How Do You Eliminate These Blind Spots When Hiring?

The best way to eliminate these seven common blind spots from the hiring process is building consistency into your organization.

This means hiring managers should use an applicant appraisal form and be trained on behavioral interview techniques that unlock past behavior in a similar role.

These objective measurements validate assessments of what a top performer looks like in your company or in the industry. This process also allows you to set performance targets to determine the success of the person hired.

Finally, if hiring managers need more incentive to use objective measurements of each candidate, you should consider a reward system tied to employee retention. This eliminates the desire to rely on subjective opinions to make hiring decisions if hiring managers' pay or bonuses are tied to their retention rates.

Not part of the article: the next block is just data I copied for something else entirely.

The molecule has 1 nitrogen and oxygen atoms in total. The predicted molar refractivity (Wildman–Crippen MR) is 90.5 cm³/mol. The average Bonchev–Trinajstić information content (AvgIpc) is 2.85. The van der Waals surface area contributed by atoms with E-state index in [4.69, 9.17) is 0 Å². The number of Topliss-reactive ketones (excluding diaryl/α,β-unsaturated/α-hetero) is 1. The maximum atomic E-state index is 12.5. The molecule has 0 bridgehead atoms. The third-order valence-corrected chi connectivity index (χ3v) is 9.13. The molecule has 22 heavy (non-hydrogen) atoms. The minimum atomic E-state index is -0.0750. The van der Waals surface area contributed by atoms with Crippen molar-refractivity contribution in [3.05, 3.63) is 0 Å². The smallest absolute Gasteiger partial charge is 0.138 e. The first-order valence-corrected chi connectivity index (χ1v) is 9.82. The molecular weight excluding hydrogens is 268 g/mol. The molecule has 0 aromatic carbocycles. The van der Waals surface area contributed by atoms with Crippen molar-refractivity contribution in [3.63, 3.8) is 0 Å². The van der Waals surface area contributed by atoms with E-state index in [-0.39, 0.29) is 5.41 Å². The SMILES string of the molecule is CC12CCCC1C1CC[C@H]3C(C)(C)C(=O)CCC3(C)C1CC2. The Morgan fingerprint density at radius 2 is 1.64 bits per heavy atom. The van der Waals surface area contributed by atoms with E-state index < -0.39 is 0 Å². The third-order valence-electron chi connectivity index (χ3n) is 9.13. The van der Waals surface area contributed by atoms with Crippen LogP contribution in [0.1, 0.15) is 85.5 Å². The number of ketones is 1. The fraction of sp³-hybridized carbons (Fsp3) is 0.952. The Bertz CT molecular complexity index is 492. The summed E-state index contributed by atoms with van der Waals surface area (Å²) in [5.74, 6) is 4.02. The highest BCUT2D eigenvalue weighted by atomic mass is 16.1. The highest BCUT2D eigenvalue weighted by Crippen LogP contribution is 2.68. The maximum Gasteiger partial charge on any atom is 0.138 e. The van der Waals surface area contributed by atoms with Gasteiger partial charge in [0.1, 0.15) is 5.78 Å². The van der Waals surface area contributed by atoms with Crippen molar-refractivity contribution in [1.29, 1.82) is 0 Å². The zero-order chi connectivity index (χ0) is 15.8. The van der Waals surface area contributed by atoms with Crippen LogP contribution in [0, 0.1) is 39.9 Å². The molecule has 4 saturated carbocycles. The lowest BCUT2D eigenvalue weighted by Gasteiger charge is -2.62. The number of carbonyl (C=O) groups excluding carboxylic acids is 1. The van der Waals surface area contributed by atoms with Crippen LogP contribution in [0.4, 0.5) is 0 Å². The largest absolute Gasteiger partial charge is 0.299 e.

This system would also eliminate the false thinking of: “Let’s bring this person in and see how it works out.” That type of hiring inconsistency leads to turnover, creating additional costs for your company.

Would you buy a new car without inspecting the vehicle, reading reviews, and comparing this vehicle to other vehicles in the marketplace? No. Otherwise you might have to purchase a replacement vehicle in the near future after making an uneducated purchasing decision.

Similarly, employers need to adhere to consistent practices for objectively measuring candidates to ensure the right fit for their job opening. The ZERORISK Hiring System accomplishes this by providing an objective evaluation of each candidate’s competencies and helps hiring managers understand how to conduct a behavioral interview to unlock past behavior. When your company encounters these blind spots when hiring, consider using the ZERORISK Hiring System to ensure you are hiring the right candidate for your next job opening.